The whole process of applying to and going to university can be pretty daunting but it’s worth every minute! Here’s just a few things I wish I’d been told before I came to university which I know would have helped me
1. The worst accommodation may just give you the best first year
I spent my first year in Ricky Road and despite its appearance, it’s the most sociable accommodation you’ll find! With large communal areas and a communal feeling of “this place can’t get any worse” comes a brilliant liberation every student needs in their first year. Think cosy evenings in huddled around Domino’s pizzas, the whole block piling into one flat with the music turned up high, and lounging about with a brew discussing the night before.
Make sure you check out the cheap and cheerful accommodations when viewing universities!
2. Your friends will be there when you return
Don’t worry about applying to a university near where all your friends will be – you’ll make new friends at university and when you return home things won’t have changed one bit! You’ll still have a lifetime of friendship behind you and they’ll be excited to hear about all of your term time tales and you can listen to theirs. Distance makes the heart grow fonder after all.
3. Freshers drains your bank account
This is by no means a complaint – for some it’s the best week of your life! But a week of going out every night, finding your feet with food shopping, stocking up on textbooks and then trying to do as many sociable (usually costly) activities with your new flatmates is going to make a dent! It’s definitely worth the investment, just make sure you’ve prepared by saving up or getting a job to help towards the cost, you don’t want to feel like you’re missing out because you’re out of pocket
4. A ‘party city’ may still be a great choice for the non party animals
Newcastle is known for being a good’un for a night out but there’s also so many other things to do here! It’s an absolutely stunning city with something for everyone, whether you love restaurants, shopping, music, sight seeing or little jaunts to the beach for fish and chips! Don’t rule out universities due to their stereotypical reputation, there’s often so much more beneath.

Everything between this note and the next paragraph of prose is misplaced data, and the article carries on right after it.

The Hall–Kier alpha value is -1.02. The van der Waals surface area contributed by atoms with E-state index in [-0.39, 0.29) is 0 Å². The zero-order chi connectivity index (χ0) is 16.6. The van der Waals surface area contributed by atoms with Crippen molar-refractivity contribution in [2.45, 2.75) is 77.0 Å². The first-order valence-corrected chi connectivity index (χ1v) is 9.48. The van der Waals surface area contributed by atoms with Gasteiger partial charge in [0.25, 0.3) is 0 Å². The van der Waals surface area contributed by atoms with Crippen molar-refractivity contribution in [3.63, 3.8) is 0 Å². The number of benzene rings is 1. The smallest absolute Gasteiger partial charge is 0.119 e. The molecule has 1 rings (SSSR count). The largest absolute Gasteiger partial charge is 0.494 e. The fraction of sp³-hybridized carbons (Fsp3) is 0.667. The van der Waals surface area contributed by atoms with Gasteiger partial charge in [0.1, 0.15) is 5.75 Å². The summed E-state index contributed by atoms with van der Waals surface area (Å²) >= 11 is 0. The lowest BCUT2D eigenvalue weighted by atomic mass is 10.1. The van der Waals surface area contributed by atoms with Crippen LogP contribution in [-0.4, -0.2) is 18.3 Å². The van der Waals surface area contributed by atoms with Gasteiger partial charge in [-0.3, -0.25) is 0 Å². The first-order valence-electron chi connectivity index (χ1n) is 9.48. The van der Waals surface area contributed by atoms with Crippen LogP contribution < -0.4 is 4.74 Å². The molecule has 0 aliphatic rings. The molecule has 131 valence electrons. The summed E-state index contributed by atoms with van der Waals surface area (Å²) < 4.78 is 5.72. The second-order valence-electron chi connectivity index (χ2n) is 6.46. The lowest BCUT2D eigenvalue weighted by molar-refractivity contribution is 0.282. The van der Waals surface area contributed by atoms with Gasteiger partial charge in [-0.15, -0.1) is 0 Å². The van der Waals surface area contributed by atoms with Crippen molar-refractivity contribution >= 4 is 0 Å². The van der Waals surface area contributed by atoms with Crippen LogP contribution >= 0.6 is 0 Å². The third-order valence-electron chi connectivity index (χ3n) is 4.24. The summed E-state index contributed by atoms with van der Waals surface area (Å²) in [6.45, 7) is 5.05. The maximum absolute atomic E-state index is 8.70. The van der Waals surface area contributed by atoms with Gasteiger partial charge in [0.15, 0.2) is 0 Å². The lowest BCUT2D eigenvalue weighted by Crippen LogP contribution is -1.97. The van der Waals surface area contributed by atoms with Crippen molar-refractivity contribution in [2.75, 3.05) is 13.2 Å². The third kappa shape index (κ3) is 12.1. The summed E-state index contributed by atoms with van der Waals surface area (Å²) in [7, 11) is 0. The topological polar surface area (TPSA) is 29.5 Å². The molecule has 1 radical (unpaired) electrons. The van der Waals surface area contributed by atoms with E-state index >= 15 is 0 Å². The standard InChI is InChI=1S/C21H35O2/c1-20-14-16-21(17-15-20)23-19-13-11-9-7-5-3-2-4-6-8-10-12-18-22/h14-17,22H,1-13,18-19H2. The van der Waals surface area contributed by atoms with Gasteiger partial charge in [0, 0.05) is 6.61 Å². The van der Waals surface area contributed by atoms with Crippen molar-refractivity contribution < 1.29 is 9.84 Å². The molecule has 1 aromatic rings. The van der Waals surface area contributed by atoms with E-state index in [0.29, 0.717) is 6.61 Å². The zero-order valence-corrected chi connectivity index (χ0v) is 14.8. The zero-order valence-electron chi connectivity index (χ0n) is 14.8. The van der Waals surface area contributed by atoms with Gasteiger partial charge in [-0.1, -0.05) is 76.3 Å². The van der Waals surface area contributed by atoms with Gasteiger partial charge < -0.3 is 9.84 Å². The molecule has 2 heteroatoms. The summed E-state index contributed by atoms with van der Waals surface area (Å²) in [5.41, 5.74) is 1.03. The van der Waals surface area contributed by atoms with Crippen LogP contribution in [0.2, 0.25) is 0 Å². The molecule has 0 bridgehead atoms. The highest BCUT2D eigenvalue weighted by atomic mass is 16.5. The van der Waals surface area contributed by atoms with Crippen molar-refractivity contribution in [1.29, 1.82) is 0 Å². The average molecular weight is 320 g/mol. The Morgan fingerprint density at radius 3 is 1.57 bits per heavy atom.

5. You won’t be spoon fed
University is about independence – your lecturers won’t help you every step of the way. If you have questions and concerns they’ll address them, but they can’t hold your hand through your degree. Start now by working hard and as independently as you can with your A Levels/BTECs. Make the most of your teachers now but don’t rely on them.
6. Learn a few basic recipes
Stand with your mum whilst she cooks your favourite dinners, ask for pointers and try to do a bit yourself so you have a mini repertoire of meals. You can’t live off takeaways and pizzas from the corner shop! I tend to find student cookbooks pretty much useless, but find some tried and tested recipes off the internet and create your own recipe file of healthy, filling dinners.
7. Flick through the textbook
Universities have a clever knack of only showing the very best bits of the course on open days, leaving some of the nastier bits a secret! Try to get hold of a textbook you know will be used on the course (if you ask on open days they’ll be more than happy to let you know which one you’ll need) and read at least a bit of it to see if it’s the right course for you – I found I didn’t get on with some modules at all, something I could have avoided had I just looked!
8. Get used to life admin days
Leaving home and being independent means having to do lists the length of your arm. You’ll have to sort out finances, shopping, washing, tidying and all sorts of other boring but essential things. Learn to do those basic but somehow initially mind boggling tasks whilst at home and it won’t all seem so difficult when you have to do it all for real!